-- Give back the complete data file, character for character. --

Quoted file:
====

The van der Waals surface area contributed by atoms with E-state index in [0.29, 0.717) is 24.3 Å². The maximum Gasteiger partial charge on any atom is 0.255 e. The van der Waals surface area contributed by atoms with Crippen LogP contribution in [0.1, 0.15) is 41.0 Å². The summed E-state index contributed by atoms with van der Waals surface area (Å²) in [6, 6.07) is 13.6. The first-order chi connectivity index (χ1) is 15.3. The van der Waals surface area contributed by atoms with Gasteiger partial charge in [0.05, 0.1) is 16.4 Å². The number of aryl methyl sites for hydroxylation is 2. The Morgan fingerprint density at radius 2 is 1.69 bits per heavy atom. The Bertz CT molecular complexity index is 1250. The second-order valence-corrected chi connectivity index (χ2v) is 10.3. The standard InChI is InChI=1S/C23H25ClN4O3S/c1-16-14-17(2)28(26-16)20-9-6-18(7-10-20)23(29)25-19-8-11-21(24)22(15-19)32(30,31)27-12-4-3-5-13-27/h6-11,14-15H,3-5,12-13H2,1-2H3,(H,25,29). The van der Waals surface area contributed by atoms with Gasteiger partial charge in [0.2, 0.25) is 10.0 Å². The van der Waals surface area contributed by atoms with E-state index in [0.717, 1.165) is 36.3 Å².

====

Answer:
The van der Waals surface area contributed by atoms with E-state index in [0.29, 0.717) is 24.3 Å². The maximum Gasteiger partial charge on any atom is 0.255 e. The van der Waals surface area contributed by atoms with Crippen LogP contribution in [0.1, 0.15) is 41.0 Å². The summed E-state index contributed by atoms with van der Waals surface area (Å²) in [6, 6.07) is 13.6. The first-order chi connectivity index (χ1) is 15.3. The van der Waals surface area contributed by atoms with Gasteiger partial charge in [0.05, 0.1) is 16.4 Å². The number of aryl methyl sites for hydroxylation is 2. The Morgan fingerprint density at radius 2 is 1.69 bits per heavy atom. The Bertz CT molecular complexity index is 1250. The second-order valence-corrected chi connectivity index (χ2v) is 10.3. The standard InChI is InChI=1S/C23H25ClN4O3S/c1-16-14-17(2)28(26-16)20-9-6-18(7-10-20)23(29)25-19-8-11-21(24)22(15-19)32(30,31)27-12-4-3-5-13-27/h6-11,14-15H,3-5,12-13H2,1-2H3,(H,25,29). The van der Waals surface area contributed by atoms with Gasteiger partial charge in [0.2, 0.25) is 10.0 Å². The van der Waals surface area contributed by atoms with E-state index in [0.717, 1.165) is 36.3 Å².